The devil wears khaki
His worst nightmare comes true: That casual officewear of the ’90s is making a comeback
Walking through New York’s Penn Station last month was a frightening experience, and it wasn’t simply because of the homeless woman who grabbed my ankle and repeatedly called me Dennis.
Nearly every inch of advertising space in the grand terminal was devoted to Dockers, the ubiquitous pants that became the official uniform of the dot-com boom, casual Fridays, and your company’s computer guy. “It’s never too late to be a man,’’ one ad read, while another implored, “Face it, you’re a man.’’ I started experiencing post-traumatic stress flashbacks to the 1990s, when my closet was full of khakis. Dressing up for work meant wearing khakis. Dinner at a fancy restaurant? Break out the khakis. I was a khaki junkie. There’s a good chance if you saw me in 1998, I’d be wearing pleated khakis, a solid blue shirt, and listening to the Spice Girls (don’t judge!).
I finally kicked the khaki habit nearly 10 years ago, and despite the occasional nightmares about pleats and swing dancing, I assumed that I was safe from this kind of onslaught. But brands such as Dockers and Banana Republic are intent on bringing back the khaki. I know that some of you are reading this right now and thinking, “I still wear khakis, what’s the problem?’’ Or the sweet cuddle cake in your life still wears khakis regularly. They are still big sellers in the US. Just look around Downtown Crossing any weekday, and you’ll see that they’re the preferred trouser of many casual office-inhabiting gents.
But despite their office domination, the khaki has lost its footing in the market. Men are replacing their denim faster than they’re replacing their chinos. All of which led Dockers not only to launch a new advertising campaign, but to redesign the pants entirely.
“To be perfectly frank, there was an opportunity to do a better job with the line,’’ says Nathan Laffin, senior vice president of global design for Dockers. “We needed to put more effort in showing them the full range of khakis.’’
The new Dockers includes everything from a softer line of washed khakis in several colors to a high-end reproduction of Levi’s original 1940s military pant, the K-1. When I explain my fear of ill-fitting khakis staging a comeback, Laffin tries his best to console me.
“We don’t want to contribute to that,’’ he says. “Without exception we’ve gone back and looked at every pant in the line. In some cases the pant needed a face lift, in some cases the pant needed to go away entirely.’’
Banana Republic has been slightly more discreet with its chino push, but shortly after my Penn Station trauma, I opened a press release from the retailer declaring “Live in Chino. Work in Chino. Play in Chino. Date in Chino. Chino seven days a week.’’ Cut to me curled up in the fetal position muttering “No, no, no’’ over and over again. OK, I might be exaggerating just a scooch, but I began to feel as if all the khakis I donated to Goodwill in 2002 were plotting their revenge.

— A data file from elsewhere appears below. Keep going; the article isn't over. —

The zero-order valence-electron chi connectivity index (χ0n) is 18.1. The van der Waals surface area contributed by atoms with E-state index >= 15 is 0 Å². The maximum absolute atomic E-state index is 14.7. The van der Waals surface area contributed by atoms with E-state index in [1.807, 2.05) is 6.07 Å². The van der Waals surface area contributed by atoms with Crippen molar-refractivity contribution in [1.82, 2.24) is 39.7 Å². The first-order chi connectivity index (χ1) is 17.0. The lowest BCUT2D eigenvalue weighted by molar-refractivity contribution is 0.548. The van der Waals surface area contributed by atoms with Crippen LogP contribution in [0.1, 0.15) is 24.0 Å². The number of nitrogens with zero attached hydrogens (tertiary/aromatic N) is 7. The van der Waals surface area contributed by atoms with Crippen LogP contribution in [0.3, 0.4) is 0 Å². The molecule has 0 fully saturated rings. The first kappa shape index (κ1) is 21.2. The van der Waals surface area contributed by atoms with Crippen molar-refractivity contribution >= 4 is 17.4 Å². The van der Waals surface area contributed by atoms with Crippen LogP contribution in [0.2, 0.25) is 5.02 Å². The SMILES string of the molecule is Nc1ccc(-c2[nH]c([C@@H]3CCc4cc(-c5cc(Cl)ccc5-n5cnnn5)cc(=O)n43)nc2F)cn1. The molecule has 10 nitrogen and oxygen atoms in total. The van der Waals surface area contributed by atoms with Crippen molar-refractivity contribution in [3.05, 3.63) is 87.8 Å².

“There’s no chino conspiracy against you,’’ assures Banana Republic creative director Simon Kneen. “They’re just suddenly cool again. We’ve done a lot of work on the fit and the fabric, so it’s very different from the khakis of 10 years ago.’’
Both Kneen and Laffin say part of the khaki renaissance can be traced to Europe. As much as I try to tell myself that khaki rebirth will stay overseas, like Robbie Williams’s career and Capri pants for men, I suspect that they are probably right. Khaki was all over men’s runways during the Paris spring/summer 2010 shows, and it usually doesn’t take long for trends to spread across the Atlantic.
We are also in the middle of a renaissance of classic American sportswear and early 1960s nostalgia, fueled in equal parts by a backlash against the metrosexual movement and the influence of “Mad Men.’’ Wait a minute, has Don Draper been wearing chinos?
Perhaps the most frightening thing I learned in my research is that pleats are starting to creep back into these khakis. Laffin confesses that in Europe, Dockers is selling a slim fitting khaki that has “a very clean, tailored pleat front.’’ When I nearly start crying, he quickly tries to quell my fears.
“This is not going to be a rewind,’’ he says. “It’s a reset and a reinvention. We share your bad memories, so we don’t want to go back to the 1990s.’’
When I ask Kneen if pleats are back at Banana Republic, he quickly answers “Oh God, no.’’ which sets my mind slightly at ease. Pleats or no, this is going to be one very bumpy trip down memory lane.
Christopher Muther can be reached at firstname.lastname@example.org.